It has been 20 years since the birth of China's stock market, which has experienced wild ups and downs. Looking back, I think we should reflect on what kind of market it has developed into, what role it has played in China's economy and what we should do next.
China's achievement in developing its capital market during the past two decades deserves recognition. The establishment of the stock market transformed the planned financing system into a market-oriented one that could allocate society's capital more effectively and push forward the development of a market economy in the country.
It also helped accelerate the joint stock holding reform of domestic enterprises with more than 2,000 companies going public. Entrepreneurs - including investment banks, rating agencies and accounting firms - that truly understand the market and competitive financial institutions have also emerged, along with the growth of the capital market.
New investment channels have been created and the market has nurtured a group of sophisticated investors with high awareness of market risks. People's attitude toward the stock market has changed, which led to an investment culture.
While there has been remarkable progress, we should also note the problems that need to be addressed. Companies tend to treat the stock market as a place to raise money, but seldom pay attention to the interests of investors and how they could pay the investors in return.
There are companies that have never distributed dividends to their investors. Returns many investors made from dividends are even less than bank deposit interests. This has led to a speculative sentiment in the secondary market, which investors see as a place to pocket quick profits instead of making long-term investment.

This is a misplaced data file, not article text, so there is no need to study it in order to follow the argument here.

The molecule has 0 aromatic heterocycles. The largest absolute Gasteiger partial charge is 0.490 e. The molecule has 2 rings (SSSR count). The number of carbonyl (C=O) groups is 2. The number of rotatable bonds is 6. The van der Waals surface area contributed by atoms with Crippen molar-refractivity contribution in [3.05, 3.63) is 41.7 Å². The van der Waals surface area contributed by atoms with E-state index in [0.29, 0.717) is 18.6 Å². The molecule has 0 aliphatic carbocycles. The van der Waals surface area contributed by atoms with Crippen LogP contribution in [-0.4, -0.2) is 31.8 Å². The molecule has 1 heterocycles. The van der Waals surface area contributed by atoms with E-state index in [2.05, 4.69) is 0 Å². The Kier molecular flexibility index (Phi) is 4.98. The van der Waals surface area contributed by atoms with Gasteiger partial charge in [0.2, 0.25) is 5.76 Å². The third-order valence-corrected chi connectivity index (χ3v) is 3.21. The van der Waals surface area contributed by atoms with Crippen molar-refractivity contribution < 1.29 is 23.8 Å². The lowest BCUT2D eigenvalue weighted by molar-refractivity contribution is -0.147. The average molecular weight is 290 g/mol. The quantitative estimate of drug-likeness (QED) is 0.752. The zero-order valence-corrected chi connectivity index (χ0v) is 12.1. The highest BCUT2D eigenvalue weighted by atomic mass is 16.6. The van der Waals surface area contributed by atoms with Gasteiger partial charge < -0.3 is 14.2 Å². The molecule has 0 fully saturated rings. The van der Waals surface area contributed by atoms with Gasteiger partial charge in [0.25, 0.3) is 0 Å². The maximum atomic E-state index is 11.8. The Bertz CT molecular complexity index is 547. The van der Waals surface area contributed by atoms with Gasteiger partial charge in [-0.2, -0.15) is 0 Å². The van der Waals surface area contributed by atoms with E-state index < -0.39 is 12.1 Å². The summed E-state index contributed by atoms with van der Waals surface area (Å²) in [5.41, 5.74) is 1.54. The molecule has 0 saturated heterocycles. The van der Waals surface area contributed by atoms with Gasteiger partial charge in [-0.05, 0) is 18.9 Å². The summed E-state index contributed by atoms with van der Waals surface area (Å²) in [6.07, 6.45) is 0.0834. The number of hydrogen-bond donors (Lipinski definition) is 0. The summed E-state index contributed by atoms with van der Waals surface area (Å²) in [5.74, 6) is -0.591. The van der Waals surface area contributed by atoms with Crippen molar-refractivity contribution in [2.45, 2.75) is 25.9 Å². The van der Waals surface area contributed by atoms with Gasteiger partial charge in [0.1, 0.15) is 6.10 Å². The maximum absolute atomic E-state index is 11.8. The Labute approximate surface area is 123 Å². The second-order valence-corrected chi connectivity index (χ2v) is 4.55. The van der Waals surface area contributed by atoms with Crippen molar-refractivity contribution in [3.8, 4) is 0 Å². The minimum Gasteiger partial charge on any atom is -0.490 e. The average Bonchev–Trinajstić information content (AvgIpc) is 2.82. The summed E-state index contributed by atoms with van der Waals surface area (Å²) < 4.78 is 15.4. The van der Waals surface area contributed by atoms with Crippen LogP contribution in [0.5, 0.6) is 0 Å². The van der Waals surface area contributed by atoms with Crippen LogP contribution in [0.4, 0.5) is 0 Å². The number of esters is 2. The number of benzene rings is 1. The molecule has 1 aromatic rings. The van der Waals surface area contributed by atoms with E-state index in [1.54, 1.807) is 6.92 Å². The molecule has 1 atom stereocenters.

The regulator has so far not designed a system that could effectively protect the interests of investors, especially retail investors who often suffere from sharp market volatility.
For years, stocks in China have been scarce resources. The opportunity for retail investors to subscribe to shares in the primary market is far smaller than institutional investors. Thus, they often pay high prices at the stocks' debut trading, and are trapped after prices fall sharply.
How can a market develop if it is not the place where ordinary investors could make profits? The most urgent problem is to establish a system that truly protects the interests of investors.
In the meantime, we should continue to develop the multi-layer capital market. The size of the start-up board, ChiNext, needs to be expanded to empower more innovation-driven but cash-starved small companies to tap the capital market.
The regulator should also boost the trading scale of the bond and derivative markets to raise efficiency and substantially expand the proportion of direct financing in the domestic capital market.
Cao Fengqi is director of the Finance and Securities Research Center at Peking University.